Nick Nolte and a permanently designer-stubbled Powers Boothe, who had both worked for Hill before, and Michael Ironside, who hadn't, are all their usual solid presences, but their roles aren't exactly a great stretch for any of them. Maria Conchita Alonso comes off far worse. I've commended earlier Hill films for their tough, non-stereotypical female characters (Streets of Fire is another one, containing some of Amy Madigan's best work), but in the way she is written and directed Alonso embodies some of the worst aspects of female roles in the Eighties. Cuban-born, Venezuelan-raised, Alonso was Hollywood's Latina of choice through much of the decade (along with the Mexican Elpidia Carillo), but rarely found a role worthy of her abilities. In this film, her character is basically a trophy to be exchanged between Jack and Cash and most of her scenes feature her nagging Jack. Worse, there's a leering quality to the way she is filmed: one early scene features her topless for no good reason.

I can see that it's possible to watch Extreme Prejudice as a guilty-pleasure, as an hour and a half of ultraviolent shoot-em-up. Hill's ability to direct an action sequence is certainly in evidence, which is presumably why he was hired. But I expected more from Hill when I saw this at the time, and, watching the film again, I still do.



The DVD


Extreme Prejudice is reissued by Optimum as part of their six-film Walter Hill Collection. The disc is dual-layered and encoded for Region 2 only. This is an uncut version of the film. On its cinema release, nine seconds were removed of a rat wriggling while impaled on a knife: this has since been restored by the BBFC.

The DVD transfer is in the correct ratio of 1.85:1 and anamorphically enhanced. It's a good solid transfer that copes well with the gritty, dusty look of Leonetti's exterior work. Colours are strong when they need to be and shadow detail is fine.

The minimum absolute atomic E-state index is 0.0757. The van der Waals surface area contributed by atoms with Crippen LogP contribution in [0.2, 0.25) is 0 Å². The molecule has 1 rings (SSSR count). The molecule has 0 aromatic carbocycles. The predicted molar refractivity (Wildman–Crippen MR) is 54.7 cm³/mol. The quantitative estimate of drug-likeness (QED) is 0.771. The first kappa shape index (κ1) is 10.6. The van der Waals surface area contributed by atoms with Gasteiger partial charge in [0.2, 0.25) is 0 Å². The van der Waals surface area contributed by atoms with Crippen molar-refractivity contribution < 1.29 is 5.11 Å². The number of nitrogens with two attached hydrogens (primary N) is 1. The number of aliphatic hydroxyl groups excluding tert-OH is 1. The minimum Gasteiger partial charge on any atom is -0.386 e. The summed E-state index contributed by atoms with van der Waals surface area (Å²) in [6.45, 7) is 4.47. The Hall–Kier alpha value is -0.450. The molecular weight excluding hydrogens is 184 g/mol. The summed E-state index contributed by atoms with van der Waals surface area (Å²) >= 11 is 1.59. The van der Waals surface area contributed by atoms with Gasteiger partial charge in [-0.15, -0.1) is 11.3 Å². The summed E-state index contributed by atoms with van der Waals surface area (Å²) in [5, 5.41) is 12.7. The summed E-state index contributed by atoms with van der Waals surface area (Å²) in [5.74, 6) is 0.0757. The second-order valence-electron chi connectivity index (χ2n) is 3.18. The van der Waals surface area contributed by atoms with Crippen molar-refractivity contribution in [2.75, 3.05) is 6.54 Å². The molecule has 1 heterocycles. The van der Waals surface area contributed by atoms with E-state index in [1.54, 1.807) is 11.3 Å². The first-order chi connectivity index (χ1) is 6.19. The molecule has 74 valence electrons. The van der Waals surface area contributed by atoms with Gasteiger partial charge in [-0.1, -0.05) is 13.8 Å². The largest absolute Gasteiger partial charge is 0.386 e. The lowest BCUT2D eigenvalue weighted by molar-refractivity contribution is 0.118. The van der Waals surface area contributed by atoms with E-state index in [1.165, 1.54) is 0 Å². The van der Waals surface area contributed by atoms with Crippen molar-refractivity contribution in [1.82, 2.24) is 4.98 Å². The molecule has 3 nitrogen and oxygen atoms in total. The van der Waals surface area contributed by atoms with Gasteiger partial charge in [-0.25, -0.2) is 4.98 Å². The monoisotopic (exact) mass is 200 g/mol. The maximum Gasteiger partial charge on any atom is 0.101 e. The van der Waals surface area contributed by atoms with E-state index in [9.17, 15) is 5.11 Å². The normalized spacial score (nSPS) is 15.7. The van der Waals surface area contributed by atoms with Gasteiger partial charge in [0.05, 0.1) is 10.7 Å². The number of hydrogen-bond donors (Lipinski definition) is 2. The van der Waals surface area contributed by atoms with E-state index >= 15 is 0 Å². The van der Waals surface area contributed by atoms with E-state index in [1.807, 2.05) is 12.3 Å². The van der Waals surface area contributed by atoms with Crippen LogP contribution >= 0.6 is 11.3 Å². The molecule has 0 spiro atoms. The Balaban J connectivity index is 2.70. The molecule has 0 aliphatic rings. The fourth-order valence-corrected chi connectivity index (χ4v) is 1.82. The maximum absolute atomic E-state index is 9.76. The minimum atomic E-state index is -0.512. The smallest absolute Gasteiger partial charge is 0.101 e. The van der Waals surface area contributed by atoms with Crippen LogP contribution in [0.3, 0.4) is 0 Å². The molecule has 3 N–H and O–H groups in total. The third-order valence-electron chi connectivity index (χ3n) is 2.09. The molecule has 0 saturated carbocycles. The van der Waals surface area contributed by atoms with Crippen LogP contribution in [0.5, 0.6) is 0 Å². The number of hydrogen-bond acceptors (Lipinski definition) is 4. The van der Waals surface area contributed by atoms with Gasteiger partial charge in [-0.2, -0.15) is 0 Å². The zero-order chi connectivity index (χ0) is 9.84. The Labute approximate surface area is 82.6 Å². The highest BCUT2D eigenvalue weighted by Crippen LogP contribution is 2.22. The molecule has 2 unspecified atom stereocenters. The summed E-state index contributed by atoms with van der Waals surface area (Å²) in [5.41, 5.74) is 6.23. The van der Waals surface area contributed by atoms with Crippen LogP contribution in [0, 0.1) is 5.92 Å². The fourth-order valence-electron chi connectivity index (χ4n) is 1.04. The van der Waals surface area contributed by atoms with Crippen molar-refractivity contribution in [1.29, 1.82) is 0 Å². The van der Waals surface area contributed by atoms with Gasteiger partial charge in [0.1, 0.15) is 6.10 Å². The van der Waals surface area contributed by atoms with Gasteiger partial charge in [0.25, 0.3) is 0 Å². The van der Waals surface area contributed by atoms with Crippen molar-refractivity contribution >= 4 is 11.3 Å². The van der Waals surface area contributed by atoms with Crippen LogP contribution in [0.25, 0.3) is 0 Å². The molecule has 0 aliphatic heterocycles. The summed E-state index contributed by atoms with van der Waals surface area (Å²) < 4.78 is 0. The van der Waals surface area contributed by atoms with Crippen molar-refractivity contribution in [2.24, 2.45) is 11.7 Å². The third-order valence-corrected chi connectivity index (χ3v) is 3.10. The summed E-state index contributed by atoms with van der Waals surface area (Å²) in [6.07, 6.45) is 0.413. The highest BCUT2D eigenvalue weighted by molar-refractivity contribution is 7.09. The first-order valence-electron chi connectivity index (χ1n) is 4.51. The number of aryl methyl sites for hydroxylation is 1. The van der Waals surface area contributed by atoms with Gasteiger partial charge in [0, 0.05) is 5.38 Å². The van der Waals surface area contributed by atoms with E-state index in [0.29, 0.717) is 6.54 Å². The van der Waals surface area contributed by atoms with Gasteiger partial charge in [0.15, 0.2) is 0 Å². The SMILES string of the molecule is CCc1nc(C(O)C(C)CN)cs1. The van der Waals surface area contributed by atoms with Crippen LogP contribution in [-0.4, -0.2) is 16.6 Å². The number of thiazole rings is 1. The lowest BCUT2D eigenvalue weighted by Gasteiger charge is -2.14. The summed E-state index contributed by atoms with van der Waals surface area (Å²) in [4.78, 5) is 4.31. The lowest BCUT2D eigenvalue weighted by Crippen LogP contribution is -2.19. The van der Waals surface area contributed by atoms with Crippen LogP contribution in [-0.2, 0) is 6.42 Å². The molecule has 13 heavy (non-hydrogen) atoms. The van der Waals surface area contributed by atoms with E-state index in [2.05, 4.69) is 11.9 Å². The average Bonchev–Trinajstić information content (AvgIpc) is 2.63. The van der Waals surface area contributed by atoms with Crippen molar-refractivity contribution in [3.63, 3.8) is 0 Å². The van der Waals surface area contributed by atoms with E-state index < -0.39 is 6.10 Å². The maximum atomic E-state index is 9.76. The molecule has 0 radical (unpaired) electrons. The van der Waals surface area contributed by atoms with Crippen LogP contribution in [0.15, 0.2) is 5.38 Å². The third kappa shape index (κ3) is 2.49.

Extreme Prejudice had a Dolby Stereo track in cinemas, which is the source of the DVD's 2.0 mix, which plays as Dolby Surround in ProLogic. Surrounds are used for music and several explosions. This being an Eighties action movie, bullets and their impacts are heavily amplified. Unfortunately Optimum have not provided any subtitles.

This is the only disc in the box set with any extras apart from a trailer, and not least any new content. The trailer is certainly there, in 4:3 and running 2:10, selling a straight down the line action movie: they knew how to sell those in 1987. Also on the disc is a featurette from the film's original release, with interviews with Hill and Nolte. This is in 4:3, running 6:54, and appears to have been transferred from a NTSC source, as there is noticeable ghosting and other artefacts.

The new content is an interview with Hill, which is 16:9 anamorphic and runs 39:16. It takes the form of onscreen text questions followed by Hill's answers. This is a very good interview, going into some depth about Hill's influences and working methods, and in his answers Hill comes over as intelligent and thoughtful.


Film
5 out of 10
Video
8 out of 10
Audio
8 out of 10
Extras
4 out of 10
Overall

6

out of 10